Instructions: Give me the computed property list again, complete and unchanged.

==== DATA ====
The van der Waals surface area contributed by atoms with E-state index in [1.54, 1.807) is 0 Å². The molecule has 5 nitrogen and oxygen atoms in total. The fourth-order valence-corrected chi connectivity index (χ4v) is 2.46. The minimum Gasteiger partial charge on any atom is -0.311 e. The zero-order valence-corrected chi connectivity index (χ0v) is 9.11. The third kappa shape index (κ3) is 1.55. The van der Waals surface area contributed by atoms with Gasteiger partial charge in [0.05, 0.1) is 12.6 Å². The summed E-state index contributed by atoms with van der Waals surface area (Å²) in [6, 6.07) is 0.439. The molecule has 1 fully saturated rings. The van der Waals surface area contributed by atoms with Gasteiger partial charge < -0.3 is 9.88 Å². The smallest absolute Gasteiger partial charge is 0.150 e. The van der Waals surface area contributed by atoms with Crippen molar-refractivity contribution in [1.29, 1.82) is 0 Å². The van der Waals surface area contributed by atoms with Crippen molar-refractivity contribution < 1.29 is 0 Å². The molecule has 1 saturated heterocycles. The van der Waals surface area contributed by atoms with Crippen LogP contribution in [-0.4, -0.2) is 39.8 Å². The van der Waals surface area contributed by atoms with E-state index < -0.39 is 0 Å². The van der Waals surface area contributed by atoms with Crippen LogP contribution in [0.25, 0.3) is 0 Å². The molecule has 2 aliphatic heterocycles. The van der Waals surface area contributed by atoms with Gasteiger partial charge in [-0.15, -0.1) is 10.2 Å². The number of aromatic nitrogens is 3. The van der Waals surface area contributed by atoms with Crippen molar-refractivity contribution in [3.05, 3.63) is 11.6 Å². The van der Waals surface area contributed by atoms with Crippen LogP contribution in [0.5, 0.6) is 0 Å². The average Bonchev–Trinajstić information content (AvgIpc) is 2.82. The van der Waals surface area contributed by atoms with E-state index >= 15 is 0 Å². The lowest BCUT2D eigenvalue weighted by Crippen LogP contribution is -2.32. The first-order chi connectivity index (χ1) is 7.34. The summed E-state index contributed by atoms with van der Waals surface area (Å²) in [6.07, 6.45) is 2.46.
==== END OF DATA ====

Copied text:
The van der Waals surface area contributed by atoms with E-state index in [1.54, 1.807) is 0 Å². The molecule has 5 nitrogen and oxygen atoms in total. The fourth-order valence-corrected chi connectivity index (χ4v) is 2.46. The minimum Gasteiger partial charge on any atom is -0.311 e. The zero-order valence-corrected chi connectivity index (χ0v) is 9.11. The third kappa shape index (κ3) is 1.55. The van der Waals surface area contributed by atoms with Gasteiger partial charge in [0.05, 0.1) is 12.6 Å². The summed E-state index contributed by atoms with van der Waals surface area (Å²) in [6, 6.07) is 0.439. The molecule has 1 fully saturated rings. The van der Waals surface area contributed by atoms with Gasteiger partial charge < -0.3 is 9.88 Å². The smallest absolute Gasteiger partial charge is 0.150 e. The van der Waals surface area contributed by atoms with Crippen molar-refractivity contribution in [1.29, 1.82) is 0 Å². The van der Waals surface area contributed by atoms with Crippen molar-refractivity contribution < 1.29 is 0 Å². The molecule has 1 saturated heterocycles. The van der Waals surface area contributed by atoms with Crippen LogP contribution in [-0.4, -0.2) is 39.8 Å². The van der Waals surface area contributed by atoms with E-state index < -0.39 is 0 Å². The van der Waals surface area contributed by atoms with Crippen LogP contribution in [0.25, 0.3) is 0 Å². The molecule has 2 aliphatic heterocycles. The van der Waals surface area contributed by atoms with Gasteiger partial charge in [-0.15, -0.1) is 10.2 Å². The number of aromatic nitrogens is 3. The van der Waals surface area contributed by atoms with Crippen molar-refractivity contribution in [3.05, 3.63) is 11.6 Å². The van der Waals surface area contributed by atoms with Crippen LogP contribution in [0.5, 0.6) is 0 Å². The average Bonchev–Trinajstić information content (AvgIpc) is 2.82. The van der Waals surface area contributed by atoms with E-state index >= 15 is 0 Å². The lowest BCUT2D eigenvalue weighted by Crippen LogP contribution is -2.32. The first-order chi connectivity index (χ1) is 7.34. The summed E-state index contributed by atoms with van der Waals surface area (Å²) in [6.07, 6.45) is 2.46.